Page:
Amidst the deluge of PPI mis-selling calls that characterise life in the 2010s it’s a rare pleasure to pick up the phone and find Archie Beggs at the other end. Archie’s generosity of spirit knows no bounds and on this occasion the call would result in the fulfilment of one of this particular schoolboy’s dreams. The call started simply enough with the offer to have a canter on Archie’s 600cc Model 9/9A/90 based special. I already knew that this bike featured an engine from his racing days and so was obviously keen to try it for size. We arranged a mutually convenient time and I was just about to hang-up when Archie landed the sucker-punch : “and while we’re there, maybe we’ll get the Brough out for a spin too”
The day dawned cold and clear as I headed up the Wirral and I gradually became aware of an uneasy sensation in the pit of my stomach. I marked it down to the macro-consumption of the micro-brewed beer the night before. Ploughing onwards on the M53 I put the feeling to one side and instead concentrated on coaxing the last few mph from the little Honda Civic. On arrival we dispensed swiftly enough with conventional pleasantries and were quickly on with the business of the day. First out of the trap was the 600cc Sunbeam Model 9/9A/90 pictured below.
Nominally of 1932 vintage, the engine in this particular bike features a 600cc piston in conjunction with a Model 90 hairpin-spring head. The motor was put together in Archie’s sand-racing days and the pukka Amal 29/001 M90 carburettor demonstrates a clear sporting intent despite the valanced guards, pillion provision and lighting kit on the rest of the bike.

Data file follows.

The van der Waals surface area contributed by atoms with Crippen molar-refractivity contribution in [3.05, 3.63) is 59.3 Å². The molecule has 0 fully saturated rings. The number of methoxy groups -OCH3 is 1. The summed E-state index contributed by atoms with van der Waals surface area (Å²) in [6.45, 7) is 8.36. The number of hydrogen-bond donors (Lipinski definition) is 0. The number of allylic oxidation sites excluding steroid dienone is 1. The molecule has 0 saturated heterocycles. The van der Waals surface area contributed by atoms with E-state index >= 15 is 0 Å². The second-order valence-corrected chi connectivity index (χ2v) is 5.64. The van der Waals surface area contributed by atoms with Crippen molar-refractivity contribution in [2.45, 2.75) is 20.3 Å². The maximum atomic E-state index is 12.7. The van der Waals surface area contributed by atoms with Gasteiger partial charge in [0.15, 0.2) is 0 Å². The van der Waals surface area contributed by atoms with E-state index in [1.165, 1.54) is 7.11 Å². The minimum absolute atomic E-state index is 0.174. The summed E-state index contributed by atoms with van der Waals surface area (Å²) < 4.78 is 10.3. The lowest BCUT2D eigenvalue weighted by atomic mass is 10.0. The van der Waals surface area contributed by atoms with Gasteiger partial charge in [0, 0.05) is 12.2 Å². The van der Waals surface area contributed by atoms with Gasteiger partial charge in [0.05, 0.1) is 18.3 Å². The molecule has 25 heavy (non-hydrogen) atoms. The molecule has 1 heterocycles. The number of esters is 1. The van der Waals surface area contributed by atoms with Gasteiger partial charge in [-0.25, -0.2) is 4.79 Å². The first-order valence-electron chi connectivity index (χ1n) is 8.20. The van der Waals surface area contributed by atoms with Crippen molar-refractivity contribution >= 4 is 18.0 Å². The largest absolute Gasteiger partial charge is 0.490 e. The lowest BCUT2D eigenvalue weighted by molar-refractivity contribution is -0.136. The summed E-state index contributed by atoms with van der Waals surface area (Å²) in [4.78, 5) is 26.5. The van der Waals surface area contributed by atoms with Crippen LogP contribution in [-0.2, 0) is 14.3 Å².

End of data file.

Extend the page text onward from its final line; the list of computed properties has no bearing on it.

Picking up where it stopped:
Also of interest is the fact that this is a single-port head design which some believe to offer better performance than the twin-port versions more usually found on the OHV Sunbeams. Something to do with exhaust gas velocity and back-pressures perhaps? Again Archie’s racing experience is demonstrated as the bike has been fitted with the later and larger Model 95-style front brake. Sunbeam’s Webb-type front forks have a dog-leg kink at the bottom which is required to make space for this improved performance brake.
Having been stood for a while, the bike was a little reluctant to start despite teasing with a few pops and bangs and so a quick shove down the drive was used to bring it to life without problem. I just wasn’t prepared for the civilised exhaust note nor the gentlemanly tickover that the bike settled into after barely a few minutes warming, expecting perhaps a more recalcitrant or cantankerous beasty. Thinking about this on the journey home it was really no surprise that Archie’s bikes always seem to run so well as success on the sand would rarely be achieved with anything other than a perfectly setup motor.